Possible ancestral structure in human populations

PLoS Genet. 2006 Jul;2(7):e105. doi: 10.1371/journal.pgen.0020105.

Abstract

Determining the evolutionary relationships between fossil hominid groups such as Neanderthals and modern humans has been a question of enduring interest in human evolutionary genetics. Here we present a new method for addressing whether archaic human groups contributed to the modern gene pool (called ancient admixture), using the patterns of variation in contemporary human populations. Our method improves on previous work by explicitly accounting for recent population history before performing the analyses. Using sequence data from the Environmental Genome Project, we find strong evidence for ancient admixture in both a European and a West African population (p approximately 10(-7)), with contributions to the modern gene pool of at least 5%. While Neanderthals form an obvious archaic source population candidate in Europe, there is not yet a clear source population candidate in West Africa.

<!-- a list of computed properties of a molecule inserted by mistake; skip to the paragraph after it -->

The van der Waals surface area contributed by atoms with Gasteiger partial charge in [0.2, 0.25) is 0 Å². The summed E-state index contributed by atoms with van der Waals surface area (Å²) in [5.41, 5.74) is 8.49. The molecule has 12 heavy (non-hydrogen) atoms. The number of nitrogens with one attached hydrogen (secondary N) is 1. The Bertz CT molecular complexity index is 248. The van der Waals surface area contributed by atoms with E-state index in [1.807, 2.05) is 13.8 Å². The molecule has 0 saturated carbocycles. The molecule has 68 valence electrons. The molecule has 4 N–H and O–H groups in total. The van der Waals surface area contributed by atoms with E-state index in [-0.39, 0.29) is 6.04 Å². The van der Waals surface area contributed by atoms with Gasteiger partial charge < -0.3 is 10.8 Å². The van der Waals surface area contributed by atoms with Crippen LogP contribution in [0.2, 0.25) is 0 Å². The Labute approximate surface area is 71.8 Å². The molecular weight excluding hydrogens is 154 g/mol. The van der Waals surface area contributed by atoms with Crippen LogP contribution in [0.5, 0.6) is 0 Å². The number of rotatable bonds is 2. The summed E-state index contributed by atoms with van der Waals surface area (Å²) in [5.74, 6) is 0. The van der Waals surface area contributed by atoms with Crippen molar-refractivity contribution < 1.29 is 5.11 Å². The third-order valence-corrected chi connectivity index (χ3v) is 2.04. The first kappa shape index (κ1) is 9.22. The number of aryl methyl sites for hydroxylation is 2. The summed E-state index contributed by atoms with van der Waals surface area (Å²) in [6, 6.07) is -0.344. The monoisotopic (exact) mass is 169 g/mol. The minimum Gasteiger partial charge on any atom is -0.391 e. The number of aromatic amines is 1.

Publication types

  • Research Support, U.S. Gov't, Non-P.H.S.

MeSH terms

  • Animals
  • Biological Evolution*
  • Fossils
  • Genetic Markers
  • Genetic Variation
  • Genetics, Population*
  • Hominidae
  • Humans
  • Linkage Disequilibrium
  • Models, Statistical
  • Population Groups

Substances

  • Genetic Markers